Day 22 Corona Impeachment Highlights: Selective justice…impeaching a man for the “sins” of 8

THE IMPEACHMENT TRIALS – DAY 22, FEB. 22, 2012
SELECTIVE JUSTICE…IMPEACHING A MAN FOR THE “SINS” OF 8?
by Wilfred Avila
Originally posted at Noisy Minority

A pleasant sight to see at the Senate Halls yesterday as they did The Defense Chronicles were Leslie Bocobo and Camille Zamora. They added color to the otherwise drab black and white colors we normally see at the hearings. They seem to have found their niche in producing the The Defense Chronicles. Congratulations to you both and, of course, the many silent people behind the project. It is truly enlightening.

Of course, my friend Bel Belinda Olivares-Cunanan is a daily fixture at the Senate keeping track of the events as they unfold. The same goes for former Senators Kit Tatad and Ernesto Maceda. What is interesting to note is the diminishing number of people who attend the hearings. I am speaking here of the highly visible number of Congressmen who attend the hearings daily. Could the call of Representative Mitos Magsaysay have anything to do it? It will be recalled that she called on her fellow Representatives to do their job in the house and stop being mere spectators at the Senate. Noteworthy is the number of High School and College students who flock daily to the Senate for the hearings. A learning experience indeed.

Meanwhile, the minority bloc in the House of Representatives said Wednesday it is considering filing an ethics complaint against Oriental Mindoro Representative Reynaldo Umali and Quezon City Representative Jorge Banal for possessing bank documents of Chief Justice Renato Corona. Quezon Representative Danilo Suarez, the Minority leader, said they will firm up their decision in a caucus on Monday.

“We are considering that. They practically violated the laws on bank secrecy by mere possession of the document, and as lawmakers, they carry the reputation of the House and it’s not good for the House,” Suarez said in a phone interview. Umali told the Senate impeachment trial that a “small lady” whose existence he admitted he could not prove handed him the bank documents in an envelope. Banal, on the other hand, claimed his copy was slipped under the gate of his home.

The bank records were used by the prosecution team in the ongoing impeachment trial of Corona as evidence that he was not truthful in his declaration of his wealth in the Statement of Assets Liabilities and Net worth. Asked for his reaction, Umali said it is the minority’s prerogative to file a complaint. “That would be unfortunate but that’s within their prerogative. I hope they will not violate my right and damage my integrity or credibility because they may be made liable therefore under Article 19 of the Civil Code among other laws,” Umali said in a text message.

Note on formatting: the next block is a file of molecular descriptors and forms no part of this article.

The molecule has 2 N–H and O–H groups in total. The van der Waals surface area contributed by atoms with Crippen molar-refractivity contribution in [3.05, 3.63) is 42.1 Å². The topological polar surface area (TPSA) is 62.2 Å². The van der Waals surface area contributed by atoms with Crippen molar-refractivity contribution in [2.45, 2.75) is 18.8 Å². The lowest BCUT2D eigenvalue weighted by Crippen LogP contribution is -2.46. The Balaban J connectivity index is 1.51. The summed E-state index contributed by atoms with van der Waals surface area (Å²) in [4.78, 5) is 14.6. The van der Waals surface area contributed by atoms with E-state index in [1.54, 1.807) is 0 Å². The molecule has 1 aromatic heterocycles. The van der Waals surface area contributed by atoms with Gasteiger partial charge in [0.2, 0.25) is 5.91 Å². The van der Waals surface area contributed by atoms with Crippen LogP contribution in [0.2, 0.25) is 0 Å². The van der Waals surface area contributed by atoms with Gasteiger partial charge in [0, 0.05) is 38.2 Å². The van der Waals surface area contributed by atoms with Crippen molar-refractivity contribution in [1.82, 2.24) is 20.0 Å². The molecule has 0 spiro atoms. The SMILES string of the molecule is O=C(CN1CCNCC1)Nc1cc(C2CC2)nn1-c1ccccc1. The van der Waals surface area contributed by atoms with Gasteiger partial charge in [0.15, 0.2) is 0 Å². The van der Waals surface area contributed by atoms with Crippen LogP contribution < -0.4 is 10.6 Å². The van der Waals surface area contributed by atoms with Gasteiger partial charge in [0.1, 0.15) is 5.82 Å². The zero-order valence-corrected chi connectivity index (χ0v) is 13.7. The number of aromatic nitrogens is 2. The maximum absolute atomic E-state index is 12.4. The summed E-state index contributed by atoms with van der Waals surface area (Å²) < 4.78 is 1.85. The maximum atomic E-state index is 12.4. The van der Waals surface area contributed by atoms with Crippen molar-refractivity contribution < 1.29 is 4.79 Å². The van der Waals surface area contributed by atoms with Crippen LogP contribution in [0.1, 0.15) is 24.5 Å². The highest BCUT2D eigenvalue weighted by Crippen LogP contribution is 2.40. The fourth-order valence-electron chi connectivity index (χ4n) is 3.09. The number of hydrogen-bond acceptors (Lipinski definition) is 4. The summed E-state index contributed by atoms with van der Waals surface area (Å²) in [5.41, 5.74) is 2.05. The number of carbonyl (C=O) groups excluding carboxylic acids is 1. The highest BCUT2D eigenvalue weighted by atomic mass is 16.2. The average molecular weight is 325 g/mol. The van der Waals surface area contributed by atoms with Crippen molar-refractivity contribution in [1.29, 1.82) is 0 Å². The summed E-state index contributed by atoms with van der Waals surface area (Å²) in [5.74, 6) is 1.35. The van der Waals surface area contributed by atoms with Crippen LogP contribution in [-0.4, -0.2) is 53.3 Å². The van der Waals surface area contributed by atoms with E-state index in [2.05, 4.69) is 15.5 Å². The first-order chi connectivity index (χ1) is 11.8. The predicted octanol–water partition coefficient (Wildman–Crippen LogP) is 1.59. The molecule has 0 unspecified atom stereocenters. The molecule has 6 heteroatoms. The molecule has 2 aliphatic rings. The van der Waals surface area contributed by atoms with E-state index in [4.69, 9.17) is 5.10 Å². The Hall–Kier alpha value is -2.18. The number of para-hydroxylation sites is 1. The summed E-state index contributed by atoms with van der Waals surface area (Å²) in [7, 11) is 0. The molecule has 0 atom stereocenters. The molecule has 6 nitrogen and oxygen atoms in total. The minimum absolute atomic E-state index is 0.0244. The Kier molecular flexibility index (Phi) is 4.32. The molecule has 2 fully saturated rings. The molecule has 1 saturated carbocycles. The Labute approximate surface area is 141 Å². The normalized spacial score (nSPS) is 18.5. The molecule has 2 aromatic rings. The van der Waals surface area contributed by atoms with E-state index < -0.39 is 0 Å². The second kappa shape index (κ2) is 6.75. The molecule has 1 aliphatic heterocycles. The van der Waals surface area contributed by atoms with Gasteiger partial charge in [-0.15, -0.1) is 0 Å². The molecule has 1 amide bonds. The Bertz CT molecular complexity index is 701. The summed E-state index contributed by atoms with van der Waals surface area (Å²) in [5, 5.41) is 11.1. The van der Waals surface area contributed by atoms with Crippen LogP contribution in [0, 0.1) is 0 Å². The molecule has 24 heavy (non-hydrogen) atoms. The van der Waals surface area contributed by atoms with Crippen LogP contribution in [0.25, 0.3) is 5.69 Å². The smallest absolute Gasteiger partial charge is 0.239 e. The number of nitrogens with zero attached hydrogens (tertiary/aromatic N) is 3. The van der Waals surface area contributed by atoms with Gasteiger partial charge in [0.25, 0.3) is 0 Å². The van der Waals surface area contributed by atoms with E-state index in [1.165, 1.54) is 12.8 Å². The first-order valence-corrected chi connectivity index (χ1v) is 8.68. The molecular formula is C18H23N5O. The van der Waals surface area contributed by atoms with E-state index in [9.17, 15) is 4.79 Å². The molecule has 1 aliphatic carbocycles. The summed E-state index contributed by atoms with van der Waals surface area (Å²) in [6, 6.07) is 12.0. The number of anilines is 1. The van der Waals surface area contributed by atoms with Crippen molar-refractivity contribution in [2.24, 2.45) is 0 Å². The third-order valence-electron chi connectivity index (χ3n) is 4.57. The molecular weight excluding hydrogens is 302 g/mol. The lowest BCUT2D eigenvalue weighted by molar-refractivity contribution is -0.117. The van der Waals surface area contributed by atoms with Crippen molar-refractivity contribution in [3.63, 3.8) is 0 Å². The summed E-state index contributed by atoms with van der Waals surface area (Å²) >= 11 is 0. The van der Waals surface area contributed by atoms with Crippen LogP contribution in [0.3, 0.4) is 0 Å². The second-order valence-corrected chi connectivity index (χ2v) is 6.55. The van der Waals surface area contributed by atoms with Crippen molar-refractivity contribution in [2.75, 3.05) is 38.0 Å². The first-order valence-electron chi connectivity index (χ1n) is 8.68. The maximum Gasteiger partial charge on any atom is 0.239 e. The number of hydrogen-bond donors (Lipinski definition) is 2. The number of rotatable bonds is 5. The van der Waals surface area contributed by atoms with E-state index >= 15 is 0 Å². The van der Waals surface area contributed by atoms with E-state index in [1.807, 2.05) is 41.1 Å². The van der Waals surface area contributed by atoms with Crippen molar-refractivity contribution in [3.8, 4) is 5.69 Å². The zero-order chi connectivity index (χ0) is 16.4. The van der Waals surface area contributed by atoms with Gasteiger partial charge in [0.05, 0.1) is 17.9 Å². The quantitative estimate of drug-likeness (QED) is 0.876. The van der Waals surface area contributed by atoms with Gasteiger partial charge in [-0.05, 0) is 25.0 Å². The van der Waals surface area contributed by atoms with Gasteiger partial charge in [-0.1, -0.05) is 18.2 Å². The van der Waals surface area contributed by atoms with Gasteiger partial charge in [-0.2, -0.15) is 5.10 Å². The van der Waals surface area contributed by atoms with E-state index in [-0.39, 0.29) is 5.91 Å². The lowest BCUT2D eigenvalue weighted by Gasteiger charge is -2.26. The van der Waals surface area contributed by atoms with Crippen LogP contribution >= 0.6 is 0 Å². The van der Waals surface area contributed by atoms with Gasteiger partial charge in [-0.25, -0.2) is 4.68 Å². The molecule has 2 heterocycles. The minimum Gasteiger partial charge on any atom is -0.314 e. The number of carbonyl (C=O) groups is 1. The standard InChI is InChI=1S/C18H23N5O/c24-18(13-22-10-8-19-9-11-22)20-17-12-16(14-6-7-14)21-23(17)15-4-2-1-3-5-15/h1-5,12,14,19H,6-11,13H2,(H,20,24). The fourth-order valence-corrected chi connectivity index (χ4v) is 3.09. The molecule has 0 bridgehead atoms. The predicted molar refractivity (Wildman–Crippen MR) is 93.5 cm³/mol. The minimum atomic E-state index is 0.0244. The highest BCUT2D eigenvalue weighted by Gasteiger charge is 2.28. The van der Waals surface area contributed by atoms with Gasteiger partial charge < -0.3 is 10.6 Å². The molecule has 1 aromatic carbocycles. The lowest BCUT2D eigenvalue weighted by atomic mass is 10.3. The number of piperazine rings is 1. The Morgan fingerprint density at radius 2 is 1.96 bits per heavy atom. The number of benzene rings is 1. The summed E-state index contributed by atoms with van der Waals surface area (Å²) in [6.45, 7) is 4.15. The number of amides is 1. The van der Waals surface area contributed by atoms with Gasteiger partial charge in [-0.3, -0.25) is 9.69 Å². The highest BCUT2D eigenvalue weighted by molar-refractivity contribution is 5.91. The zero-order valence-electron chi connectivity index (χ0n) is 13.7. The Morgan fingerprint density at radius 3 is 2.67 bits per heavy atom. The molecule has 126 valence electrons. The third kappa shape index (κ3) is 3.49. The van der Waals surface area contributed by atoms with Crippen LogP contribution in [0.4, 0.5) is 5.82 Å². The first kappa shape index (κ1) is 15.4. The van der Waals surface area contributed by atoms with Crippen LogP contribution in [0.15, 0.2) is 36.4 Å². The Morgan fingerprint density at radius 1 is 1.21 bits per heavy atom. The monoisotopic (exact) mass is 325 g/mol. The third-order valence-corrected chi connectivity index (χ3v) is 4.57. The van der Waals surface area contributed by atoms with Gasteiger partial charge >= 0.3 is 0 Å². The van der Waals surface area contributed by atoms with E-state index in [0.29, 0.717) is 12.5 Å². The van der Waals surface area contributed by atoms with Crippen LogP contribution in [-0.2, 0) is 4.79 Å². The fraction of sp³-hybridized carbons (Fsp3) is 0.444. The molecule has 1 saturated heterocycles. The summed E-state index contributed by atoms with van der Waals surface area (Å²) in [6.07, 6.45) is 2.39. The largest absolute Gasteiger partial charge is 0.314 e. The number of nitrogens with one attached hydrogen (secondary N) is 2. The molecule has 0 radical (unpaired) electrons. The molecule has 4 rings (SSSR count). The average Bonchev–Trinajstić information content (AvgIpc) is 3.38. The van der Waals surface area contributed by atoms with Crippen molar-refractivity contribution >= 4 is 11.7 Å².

Now, here’s a man who talks of HIS rights and quite nonchalantly forgets the rights of others. Is this selective justice?

Today’s hearings started at 2:30pm with 20 Senator-Judges in attendance.

As soon as it started, Senator-Judge Miriam Defensor-Santiago spoke on the due process and equal protection clauses of the Constitution’s Bill of Rights. She was particular about the Impeachment Court’s denial of the presentation of the Philippine Airlines’ Vice-President’s testimony.

Santiago underlined that she supported the court’s denial of the testimony of the PAL VP. She reminded everyone that the accused should be informed of the accusations against him, and that the court cannot admit testimony or evidence of any witness regarding an allegation not in the complaint. She drew parallelism between this trial and that of former president Joseph Estrada’s impeachment hearings in 2001. We noticed that Senator-Judge Jinggoy Estrada was all ears as the feisty lady senator was speaking.

Prosecutor-Congressman Representative Giordigi Aggabao took the floor and manifested on the “proffer of proof” and continued to say that PAL VP for sales was the last witness in connection with the FASAP case covered in Article III.